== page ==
Though the vast majority (97%) of parents agree financial literacy is an essential life skill, almost half (46%) say they haven’t yet broached the subject, finds new TD research.

And more than a third (36%) find it difficult to discuss finances with their kids.

Read: How to teach kids about finances

“It’s never too early for kids to start learning the value of a dollar,” says Raymond Chun, a senior vice president at TD Canada Trust.

It’s also crucial that parents push for financial literacy, since nine-in-ten (88%) are aware their financial habits will impact how their children manage their own money.

“How often do they see you shopping versus depositing money at the bank?”, asks Chun. “Do you show your kids you’re willing to save up for the things you want?”

He adds, “Use examples in day-to-day life to demonstrate to your kids the importance of balancing priorities and budgets. Explain why you bought milk on sale, [for example], and be open about how much groceries, toys and vacations cost.”

Read: Help kids become money smart

TD also offers some tips on how to respond to kids’ common questions about money:

Question #1: Why do I have to learn about money? It’s so boring.

In response to this query, try getting more creative by setting up a play store with items like your kids’ toys. Give them a budget and help them figure out what they can afford.

Question #2: Why do I have to do chores to get my allowance?

Children have to learn that money doesn’t grow on trees from an early age. Explain they won’t get an allowance as they get older, since they’ll depend on work and tasks to earn their money like you.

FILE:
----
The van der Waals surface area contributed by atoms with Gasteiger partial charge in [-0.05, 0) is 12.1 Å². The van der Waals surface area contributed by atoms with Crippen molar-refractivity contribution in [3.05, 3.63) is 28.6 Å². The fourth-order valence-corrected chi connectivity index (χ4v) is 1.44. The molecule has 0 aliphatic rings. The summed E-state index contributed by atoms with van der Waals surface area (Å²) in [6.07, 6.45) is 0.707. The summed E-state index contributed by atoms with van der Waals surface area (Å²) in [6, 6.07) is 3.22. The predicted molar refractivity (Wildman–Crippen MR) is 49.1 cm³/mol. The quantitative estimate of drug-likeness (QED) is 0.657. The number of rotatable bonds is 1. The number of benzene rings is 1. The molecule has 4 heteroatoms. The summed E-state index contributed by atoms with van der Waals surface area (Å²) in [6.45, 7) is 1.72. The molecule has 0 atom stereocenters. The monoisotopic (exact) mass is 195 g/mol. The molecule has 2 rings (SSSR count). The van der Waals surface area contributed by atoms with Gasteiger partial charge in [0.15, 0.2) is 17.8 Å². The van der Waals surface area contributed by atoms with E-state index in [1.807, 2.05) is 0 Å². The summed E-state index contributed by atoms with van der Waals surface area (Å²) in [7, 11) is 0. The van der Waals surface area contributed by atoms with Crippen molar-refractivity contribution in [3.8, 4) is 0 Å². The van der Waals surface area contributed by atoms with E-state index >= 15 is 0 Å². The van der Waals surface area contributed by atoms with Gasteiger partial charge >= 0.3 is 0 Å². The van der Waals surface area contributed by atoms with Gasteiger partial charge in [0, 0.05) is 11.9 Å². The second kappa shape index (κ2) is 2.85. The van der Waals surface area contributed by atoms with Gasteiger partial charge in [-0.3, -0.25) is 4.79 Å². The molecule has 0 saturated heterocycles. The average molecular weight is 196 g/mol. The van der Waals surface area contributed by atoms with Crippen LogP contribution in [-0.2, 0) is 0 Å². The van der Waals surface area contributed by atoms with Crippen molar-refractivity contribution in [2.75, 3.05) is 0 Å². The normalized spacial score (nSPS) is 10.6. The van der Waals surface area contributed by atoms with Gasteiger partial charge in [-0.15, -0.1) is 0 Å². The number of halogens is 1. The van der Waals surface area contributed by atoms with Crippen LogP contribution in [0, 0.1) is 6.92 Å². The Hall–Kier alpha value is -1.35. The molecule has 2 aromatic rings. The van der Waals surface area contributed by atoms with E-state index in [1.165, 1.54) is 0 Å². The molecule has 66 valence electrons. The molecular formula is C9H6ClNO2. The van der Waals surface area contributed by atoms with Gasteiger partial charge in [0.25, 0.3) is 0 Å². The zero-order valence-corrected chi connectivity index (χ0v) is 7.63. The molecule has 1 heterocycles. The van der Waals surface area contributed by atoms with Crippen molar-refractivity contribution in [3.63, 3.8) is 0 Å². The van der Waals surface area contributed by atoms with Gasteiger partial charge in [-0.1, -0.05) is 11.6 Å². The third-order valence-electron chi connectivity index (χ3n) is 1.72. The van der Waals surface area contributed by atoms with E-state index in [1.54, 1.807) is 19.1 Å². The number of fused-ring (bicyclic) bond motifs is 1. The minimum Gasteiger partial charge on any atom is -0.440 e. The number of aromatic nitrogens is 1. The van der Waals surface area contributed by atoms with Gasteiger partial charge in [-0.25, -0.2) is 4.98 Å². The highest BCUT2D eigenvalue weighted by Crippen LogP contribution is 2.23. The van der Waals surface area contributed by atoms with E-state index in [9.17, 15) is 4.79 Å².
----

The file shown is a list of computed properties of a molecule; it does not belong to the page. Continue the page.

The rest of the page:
Question #3: Why do I have to give MY piggybank to the bank?

Young children often start saving in a piggy bank so they can see their money grow. To introduce them to concept of interest—available through a bank—offer to add a nickel to their piggybank for every quarter they save. Once they’re ready, help them open an account and go online regularly so they can still see how their balance is growing.

Question #4: This new video game costs $30, so how do I save that much?

Sit down and calculate how much they need to save every week to afford their new game, and help them stay interested by tracking their progress. Offer them a countdown calendar that illustrates their savings goals and use stickers to reward each achievement.

Also read:

Kids’ financial literacy: There’s an app for that

Canadian youth unrealistic about finances

Beware these 6 financial mistakes

Offer financial planning services to employees

U.S. high schools eye financial literacy

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